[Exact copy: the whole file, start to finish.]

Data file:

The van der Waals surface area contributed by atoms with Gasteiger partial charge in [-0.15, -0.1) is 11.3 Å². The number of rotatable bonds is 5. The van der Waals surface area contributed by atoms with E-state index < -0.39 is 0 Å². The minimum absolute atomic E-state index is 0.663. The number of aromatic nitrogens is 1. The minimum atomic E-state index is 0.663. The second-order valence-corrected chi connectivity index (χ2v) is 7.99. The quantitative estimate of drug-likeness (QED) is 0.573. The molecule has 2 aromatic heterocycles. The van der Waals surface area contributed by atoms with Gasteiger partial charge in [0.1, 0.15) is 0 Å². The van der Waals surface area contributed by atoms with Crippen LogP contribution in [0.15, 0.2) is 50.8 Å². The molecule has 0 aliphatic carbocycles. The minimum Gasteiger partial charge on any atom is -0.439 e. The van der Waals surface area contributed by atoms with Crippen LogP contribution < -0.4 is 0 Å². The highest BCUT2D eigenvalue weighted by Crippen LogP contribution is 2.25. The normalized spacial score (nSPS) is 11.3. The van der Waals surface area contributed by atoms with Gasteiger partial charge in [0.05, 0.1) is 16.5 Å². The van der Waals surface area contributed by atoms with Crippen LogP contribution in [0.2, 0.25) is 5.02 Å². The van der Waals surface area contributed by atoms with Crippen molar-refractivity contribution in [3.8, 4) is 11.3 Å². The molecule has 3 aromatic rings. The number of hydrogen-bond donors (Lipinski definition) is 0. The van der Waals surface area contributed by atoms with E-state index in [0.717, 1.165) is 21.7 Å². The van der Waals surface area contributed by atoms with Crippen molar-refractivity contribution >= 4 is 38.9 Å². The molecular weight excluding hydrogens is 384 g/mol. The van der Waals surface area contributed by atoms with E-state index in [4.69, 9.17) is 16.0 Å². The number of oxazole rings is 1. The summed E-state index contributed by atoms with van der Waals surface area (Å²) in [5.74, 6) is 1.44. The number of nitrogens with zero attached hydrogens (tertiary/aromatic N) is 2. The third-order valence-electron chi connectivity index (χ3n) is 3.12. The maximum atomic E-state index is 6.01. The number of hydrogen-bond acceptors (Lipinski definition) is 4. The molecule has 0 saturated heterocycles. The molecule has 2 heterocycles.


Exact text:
The van der Waals surface area contributed by atoms with Gasteiger partial charge in [-0.15, -0.1) is 11.3 Å². The number of rotatable bonds is 5. The van der Waals surface area contributed by atoms with E-state index < -0.39 is 0 Å². The minimum absolute atomic E-state index is 0.663. The number of aromatic nitrogens is 1. The minimum atomic E-state index is 0.663. The second-order valence-corrected chi connectivity index (χ2v) is 7.99. The quantitative estimate of drug-likeness (QED) is 0.573. The molecule has 2 aromatic heterocycles. The van der Waals surface area contributed by atoms with Gasteiger partial charge in [0.1, 0.15) is 0 Å². The van der Waals surface area contributed by atoms with Crippen LogP contribution in [0.15, 0.2) is 50.8 Å². The molecule has 0 aliphatic carbocycles. The minimum Gasteiger partial charge on any atom is -0.439 e. The van der Waals surface area contributed by atoms with Crippen LogP contribution < -0.4 is 0 Å². The highest BCUT2D eigenvalue weighted by Crippen LogP contribution is 2.25. The normalized spacial score (nSPS) is 11.3. The van der Waals surface area contributed by atoms with Gasteiger partial charge in [0.05, 0.1) is 16.5 Å². The van der Waals surface area contributed by atoms with Crippen LogP contribution in [0.2, 0.25) is 5.02 Å². The van der Waals surface area contributed by atoms with Crippen molar-refractivity contribution in [3.8, 4) is 11.3 Å². The molecule has 3 aromatic rings. The number of hydrogen-bond donors (Lipinski definition) is 0. The van der Waals surface area contributed by atoms with E-state index in [0.717, 1.165) is 21.7 Å². The van der Waals surface area contributed by atoms with Crippen molar-refractivity contribution >= 4 is 38.9 Å². The molecular weight excluding hydrogens is 384 g/mol. The van der Waals surface area contributed by atoms with E-state index in [4.69, 9.17) is 16.0 Å². The number of oxazole rings is 1. The summed E-state index contributed by atoms with van der Waals surface area (Å²) in [5.74, 6) is 1.44. The number of nitrogens with zero attached hydrogens (tertiary/aromatic N) is 2. The third-order valence-electron chi connectivity index (χ3n) is 3.12. The maximum atomic E-state index is 6.01. The number of hydrogen-bond acceptors (Lipinski definition) is 4. The molecule has 0 saturated heterocycles. The molecule has 2 heterocycles.